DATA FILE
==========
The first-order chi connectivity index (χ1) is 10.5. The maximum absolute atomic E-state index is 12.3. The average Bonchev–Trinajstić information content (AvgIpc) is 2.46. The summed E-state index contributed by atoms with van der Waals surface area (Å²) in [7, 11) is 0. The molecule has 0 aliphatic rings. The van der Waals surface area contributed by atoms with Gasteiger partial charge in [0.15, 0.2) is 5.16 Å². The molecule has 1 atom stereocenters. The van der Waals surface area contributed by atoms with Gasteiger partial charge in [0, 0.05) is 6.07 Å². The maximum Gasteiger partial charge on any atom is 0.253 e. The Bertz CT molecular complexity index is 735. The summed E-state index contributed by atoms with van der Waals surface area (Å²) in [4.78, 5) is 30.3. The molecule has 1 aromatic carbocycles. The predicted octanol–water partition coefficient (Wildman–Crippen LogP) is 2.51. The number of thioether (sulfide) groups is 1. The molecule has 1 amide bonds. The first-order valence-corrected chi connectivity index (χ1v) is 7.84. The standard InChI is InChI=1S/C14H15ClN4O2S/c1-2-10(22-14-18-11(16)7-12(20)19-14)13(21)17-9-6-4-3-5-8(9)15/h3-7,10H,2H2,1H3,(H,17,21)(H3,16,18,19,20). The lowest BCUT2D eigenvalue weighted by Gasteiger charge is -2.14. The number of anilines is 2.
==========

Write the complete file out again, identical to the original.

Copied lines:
The first-order chi connectivity index (χ1) is 10.5. The maximum absolute atomic E-state index is 12.3. The average Bonchev–Trinajstić information content (AvgIpc) is 2.46. The summed E-state index contributed by atoms with van der Waals surface area (Å²) in [7, 11) is 0. The molecule has 0 aliphatic rings. The van der Waals surface area contributed by atoms with Gasteiger partial charge in [0.15, 0.2) is 5.16 Å². The molecule has 1 atom stereocenters. The van der Waals surface area contributed by atoms with Gasteiger partial charge in [0, 0.05) is 6.07 Å². The maximum Gasteiger partial charge on any atom is 0.253 e. The Bertz CT molecular complexity index is 735. The summed E-state index contributed by atoms with van der Waals surface area (Å²) in [4.78, 5) is 30.3. The molecule has 1 aromatic carbocycles. The predicted octanol–water partition coefficient (Wildman–Crippen LogP) is 2.51. The number of thioether (sulfide) groups is 1. The molecule has 1 amide bonds. The first-order valence-corrected chi connectivity index (χ1v) is 7.84. The standard InChI is InChI=1S/C14H15ClN4O2S/c1-2-10(22-14-18-11(16)7-12(20)19-14)13(21)17-9-6-4-3-5-8(9)15/h3-7,10H,2H2,1H3,(H,17,21)(H3,16,18,19,20). The lowest BCUT2D eigenvalue weighted by Gasteiger charge is -2.14. The number of anilines is 2.